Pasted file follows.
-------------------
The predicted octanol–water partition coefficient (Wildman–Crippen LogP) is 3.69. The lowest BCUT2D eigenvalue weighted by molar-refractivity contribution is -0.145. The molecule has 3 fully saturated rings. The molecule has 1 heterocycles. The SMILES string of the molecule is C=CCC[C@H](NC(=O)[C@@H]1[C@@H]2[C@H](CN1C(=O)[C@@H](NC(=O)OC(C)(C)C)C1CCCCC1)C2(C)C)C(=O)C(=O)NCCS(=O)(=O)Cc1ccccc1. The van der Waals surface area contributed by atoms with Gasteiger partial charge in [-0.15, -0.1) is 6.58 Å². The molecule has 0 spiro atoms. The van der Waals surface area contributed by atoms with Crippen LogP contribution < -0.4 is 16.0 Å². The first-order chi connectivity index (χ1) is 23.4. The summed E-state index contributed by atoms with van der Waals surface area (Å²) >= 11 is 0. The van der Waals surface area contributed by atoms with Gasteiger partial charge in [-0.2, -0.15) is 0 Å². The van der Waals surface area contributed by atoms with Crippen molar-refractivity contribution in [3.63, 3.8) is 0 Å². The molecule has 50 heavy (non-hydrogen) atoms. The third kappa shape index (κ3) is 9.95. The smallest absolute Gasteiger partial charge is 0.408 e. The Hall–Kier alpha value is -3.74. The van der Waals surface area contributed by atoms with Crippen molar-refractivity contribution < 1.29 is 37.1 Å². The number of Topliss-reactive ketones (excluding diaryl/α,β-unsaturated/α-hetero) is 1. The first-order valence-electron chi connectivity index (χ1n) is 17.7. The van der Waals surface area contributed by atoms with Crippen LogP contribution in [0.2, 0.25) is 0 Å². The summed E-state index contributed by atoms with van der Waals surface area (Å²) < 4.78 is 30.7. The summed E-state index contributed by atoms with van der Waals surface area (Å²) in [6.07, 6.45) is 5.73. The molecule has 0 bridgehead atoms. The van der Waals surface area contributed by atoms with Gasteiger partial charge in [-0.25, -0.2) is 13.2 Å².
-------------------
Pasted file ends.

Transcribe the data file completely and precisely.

The predicted octanol–water partition coefficient (Wildman–Crippen LogP) is 3.69. The lowest BCUT2D eigenvalue weighted by molar-refractivity contribution is -0.145. The molecule has 3 fully saturated rings. The molecule has 1 heterocycles. The SMILES string of the molecule is C=CCC[C@H](NC(=O)[C@@H]1[C@@H]2[C@H](CN1C(=O)[C@@H](NC(=O)OC(C)(C)C)C1CCCCC1)C2(C)C)C(=O)C(=O)NCCS(=O)(=O)Cc1ccccc1. The van der Waals surface area contributed by atoms with Gasteiger partial charge in [-0.15, -0.1) is 6.58 Å². The molecule has 0 spiro atoms. The van der Waals surface area contributed by atoms with Crippen LogP contribution < -0.4 is 16.0 Å². The first-order chi connectivity index (χ1) is 23.4. The summed E-state index contributed by atoms with van der Waals surface area (Å²) >= 11 is 0. The van der Waals surface area contributed by atoms with Gasteiger partial charge in [-0.2, -0.15) is 0 Å². The van der Waals surface area contributed by atoms with Crippen molar-refractivity contribution in [3.63, 3.8) is 0 Å². The molecule has 50 heavy (non-hydrogen) atoms. The third kappa shape index (κ3) is 9.95. The smallest absolute Gasteiger partial charge is 0.408 e. The Hall–Kier alpha value is -3.74. The van der Waals surface area contributed by atoms with Crippen molar-refractivity contribution < 1.29 is 37.1 Å². The number of Topliss-reactive ketones (excluding diaryl/α,β-unsaturated/α-hetero) is 1. The first-order valence-electron chi connectivity index (χ1n) is 17.7. The van der Waals surface area contributed by atoms with Crippen LogP contribution in [0.2, 0.25) is 0 Å². The summed E-state index contributed by atoms with van der Waals surface area (Å²) < 4.78 is 30.7. The summed E-state index contributed by atoms with van der Waals surface area (Å²) in [6.07, 6.45) is 5.73. The molecule has 0 bridgehead atoms. The van der Waals surface area contributed by atoms with Gasteiger partial charge in [-0.25, -0.2) is 13.2 Å².